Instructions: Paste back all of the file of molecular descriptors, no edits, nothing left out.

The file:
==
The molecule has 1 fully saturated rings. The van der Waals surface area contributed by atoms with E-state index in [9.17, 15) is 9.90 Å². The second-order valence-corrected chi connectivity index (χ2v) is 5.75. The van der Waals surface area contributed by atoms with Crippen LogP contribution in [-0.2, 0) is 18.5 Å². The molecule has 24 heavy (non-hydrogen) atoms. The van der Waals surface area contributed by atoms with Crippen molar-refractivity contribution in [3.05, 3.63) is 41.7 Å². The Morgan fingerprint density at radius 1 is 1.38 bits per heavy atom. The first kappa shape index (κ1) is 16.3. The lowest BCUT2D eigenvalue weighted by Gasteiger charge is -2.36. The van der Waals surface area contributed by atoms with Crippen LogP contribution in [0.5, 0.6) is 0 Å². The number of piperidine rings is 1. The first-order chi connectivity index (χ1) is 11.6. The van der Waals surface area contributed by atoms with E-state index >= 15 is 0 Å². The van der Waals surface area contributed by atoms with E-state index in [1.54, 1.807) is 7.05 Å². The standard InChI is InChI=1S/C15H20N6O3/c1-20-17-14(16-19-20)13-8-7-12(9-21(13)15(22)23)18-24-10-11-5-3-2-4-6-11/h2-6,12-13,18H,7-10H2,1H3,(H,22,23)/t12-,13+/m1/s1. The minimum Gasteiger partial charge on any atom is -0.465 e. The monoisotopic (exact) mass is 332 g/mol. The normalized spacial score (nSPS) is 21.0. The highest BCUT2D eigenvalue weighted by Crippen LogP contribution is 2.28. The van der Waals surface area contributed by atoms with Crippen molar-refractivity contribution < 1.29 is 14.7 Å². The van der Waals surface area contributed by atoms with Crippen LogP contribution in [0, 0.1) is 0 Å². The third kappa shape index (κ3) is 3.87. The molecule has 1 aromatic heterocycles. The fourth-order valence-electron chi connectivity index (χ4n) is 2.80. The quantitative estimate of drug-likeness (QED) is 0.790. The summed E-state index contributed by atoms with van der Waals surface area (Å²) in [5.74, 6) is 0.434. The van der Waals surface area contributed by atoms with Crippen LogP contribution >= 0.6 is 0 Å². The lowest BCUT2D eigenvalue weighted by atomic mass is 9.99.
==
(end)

The molecule has 1 fully saturated rings. The van der Waals surface area contributed by atoms with E-state index in [9.17, 15) is 9.90 Å². The second-order valence-corrected chi connectivity index (χ2v) is 5.75. The van der Waals surface area contributed by atoms with Crippen LogP contribution in [-0.2, 0) is 18.5 Å². The molecule has 24 heavy (non-hydrogen) atoms. The van der Waals surface area contributed by atoms with Crippen molar-refractivity contribution in [3.05, 3.63) is 41.7 Å². The Morgan fingerprint density at radius 1 is 1.38 bits per heavy atom. The first kappa shape index (κ1) is 16.3. The lowest BCUT2D eigenvalue weighted by Gasteiger charge is -2.36. The van der Waals surface area contributed by atoms with Crippen LogP contribution in [0.5, 0.6) is 0 Å². The number of piperidine rings is 1. The first-order chi connectivity index (χ1) is 11.6. The van der Waals surface area contributed by atoms with E-state index >= 15 is 0 Å². The van der Waals surface area contributed by atoms with E-state index in [1.54, 1.807) is 7.05 Å². The standard InChI is InChI=1S/C15H20N6O3/c1-20-17-14(16-19-20)13-8-7-12(9-21(13)15(22)23)18-24-10-11-5-3-2-4-6-11/h2-6,12-13,18H,7-10H2,1H3,(H,22,23)/t12-,13+/m1/s1. The minimum Gasteiger partial charge on any atom is -0.465 e. The monoisotopic (exact) mass is 332 g/mol. The normalized spacial score (nSPS) is 21.0. The highest BCUT2D eigenvalue weighted by Crippen LogP contribution is 2.28. The van der Waals surface area contributed by atoms with Crippen molar-refractivity contribution < 1.29 is 14.7 Å². The van der Waals surface area contributed by atoms with Crippen LogP contribution in [0, 0.1) is 0 Å². The third kappa shape index (κ3) is 3.87. The molecule has 1 aromatic heterocycles. The fourth-order valence-electron chi connectivity index (χ4n) is 2.80. The quantitative estimate of drug-likeness (QED) is 0.790. The summed E-state index contributed by atoms with van der Waals surface area (Å²) in [5.74, 6) is 0.434. The van der Waals surface area contributed by atoms with Crippen LogP contribution >= 0.6 is 0 Å². The lowest BCUT2D eigenvalue weighted by atomic mass is 9.99.